Shadow justice minister Imran Hussain said: “Holding vulnerable children in solitary confinement is barbaric and must end now. Despite clear evidence that doing so is seriously harmful to the mental health of these children, the government has so far failed to act.

“Ministers must now listen to the chief inspector [of prisons], children’s commissioner and a long list of experts who have criticised this practice and finally end the use of solitary confinement of children in line with the internationally recognised Mandela Rules.”

The report comes amid growing concern about the use of solitary confinement, with medics and children’s rights experts calling for change.

Last April, the Joint Committee on Human Rights recommended that the government “must immediately take steps to ensure that separation of children from human contact never becomes solitary confinement”, while a report by the Children’s Commissioner for England in 2018 raised serious concerns about the use of segregation and isolation of children in secure penal settings.

In April 2018, leading doctors issued a joint position statement calling for the solitary confinement of children and young people to be abolished and prohibited, while a report by the European Committee for the Prevention of Torture a year earlier revealed that children in Cookham Wood prison in Kent were “regularly held in conditions akin to solitary confinement for up to 80 days for reasons of discipline and good order”.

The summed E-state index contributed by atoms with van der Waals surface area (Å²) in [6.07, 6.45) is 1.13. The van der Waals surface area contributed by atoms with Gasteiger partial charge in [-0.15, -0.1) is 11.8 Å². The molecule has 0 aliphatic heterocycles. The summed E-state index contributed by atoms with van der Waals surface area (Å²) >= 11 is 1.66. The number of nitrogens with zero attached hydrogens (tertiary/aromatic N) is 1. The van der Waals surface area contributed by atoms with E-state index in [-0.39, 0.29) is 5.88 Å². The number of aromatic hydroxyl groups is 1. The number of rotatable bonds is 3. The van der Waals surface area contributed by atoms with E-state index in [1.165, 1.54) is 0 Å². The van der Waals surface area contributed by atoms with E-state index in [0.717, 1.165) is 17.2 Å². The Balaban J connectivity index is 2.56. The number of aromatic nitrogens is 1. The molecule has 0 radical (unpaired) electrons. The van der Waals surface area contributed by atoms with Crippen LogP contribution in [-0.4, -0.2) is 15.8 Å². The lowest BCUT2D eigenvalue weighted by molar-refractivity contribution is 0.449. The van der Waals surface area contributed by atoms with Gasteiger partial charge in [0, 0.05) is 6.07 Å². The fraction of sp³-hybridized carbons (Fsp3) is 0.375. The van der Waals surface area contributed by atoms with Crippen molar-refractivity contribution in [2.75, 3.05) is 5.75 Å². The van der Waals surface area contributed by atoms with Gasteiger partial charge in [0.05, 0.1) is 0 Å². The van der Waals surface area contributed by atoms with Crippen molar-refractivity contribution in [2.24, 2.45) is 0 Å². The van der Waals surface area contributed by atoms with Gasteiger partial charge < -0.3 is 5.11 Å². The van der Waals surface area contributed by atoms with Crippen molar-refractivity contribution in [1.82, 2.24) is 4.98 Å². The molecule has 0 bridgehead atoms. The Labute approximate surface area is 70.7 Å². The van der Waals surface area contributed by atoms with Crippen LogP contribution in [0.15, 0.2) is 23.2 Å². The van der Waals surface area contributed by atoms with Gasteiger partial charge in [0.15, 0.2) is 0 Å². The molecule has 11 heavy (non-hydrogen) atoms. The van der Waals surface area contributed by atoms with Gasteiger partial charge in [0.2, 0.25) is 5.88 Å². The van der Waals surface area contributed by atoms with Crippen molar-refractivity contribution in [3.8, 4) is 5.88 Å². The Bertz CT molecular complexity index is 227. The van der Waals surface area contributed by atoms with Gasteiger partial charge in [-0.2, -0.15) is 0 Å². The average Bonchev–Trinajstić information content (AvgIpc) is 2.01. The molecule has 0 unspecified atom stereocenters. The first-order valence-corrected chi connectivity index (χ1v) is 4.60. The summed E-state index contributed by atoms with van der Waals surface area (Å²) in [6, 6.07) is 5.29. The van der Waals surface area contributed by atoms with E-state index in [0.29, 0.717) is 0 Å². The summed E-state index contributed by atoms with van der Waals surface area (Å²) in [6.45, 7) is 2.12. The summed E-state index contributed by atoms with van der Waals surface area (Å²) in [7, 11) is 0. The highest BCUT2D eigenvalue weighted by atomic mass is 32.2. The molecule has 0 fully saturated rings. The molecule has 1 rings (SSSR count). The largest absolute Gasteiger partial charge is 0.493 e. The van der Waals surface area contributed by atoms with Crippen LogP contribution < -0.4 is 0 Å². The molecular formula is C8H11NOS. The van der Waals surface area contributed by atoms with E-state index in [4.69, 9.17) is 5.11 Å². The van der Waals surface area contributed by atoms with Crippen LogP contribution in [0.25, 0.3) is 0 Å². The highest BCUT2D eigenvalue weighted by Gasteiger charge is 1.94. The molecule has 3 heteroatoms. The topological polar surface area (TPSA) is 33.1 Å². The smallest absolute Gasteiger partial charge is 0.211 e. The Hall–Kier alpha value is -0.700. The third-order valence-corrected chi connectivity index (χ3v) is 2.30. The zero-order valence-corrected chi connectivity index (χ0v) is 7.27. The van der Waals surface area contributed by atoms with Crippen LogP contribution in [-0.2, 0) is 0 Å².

In a ruling delivered in 2015 concerning adult prisoners, the Supreme Court held that there were “well known” risks of solitary confinement and that prolonged solitary confinement – defined as being locked up alone for longer than 15 days – is particularly harmful.

The Supreme Court cited expert evidence that the prolonged solitary confinement of adults can have an “extremely damaging effect on [...] mental, somatic and social health” and “some of the harmful psychological effects of isolation can become irreversible”.

Overall, Mr Clarke said: “The weaknesses of current practice and oversight are of such a magnitude that we recommend an entirely new approach, and that current practice be replaced.

“A new model of separation should be implemented that enables managers to use separation to protect children from harm and prevents separated children being subjected to impoverished regimes.”

Justice Minister Wendy Morton said: “It is difficult to read this report and not conclude that we are failing some of the children in our care – that is completely unacceptable and I am determined it will not continue.

“Separation can be necessary to prevent someone seriously hurting themselves or others, and the reality of managing children who can often be violent means that it is difficult to do that while providing full access to everything they can normally do.

“However, there is absolutely no excuse for some of the practices highlighted in this report and I have asked my officials to urgently set out the steps we need to take to stop them happening.”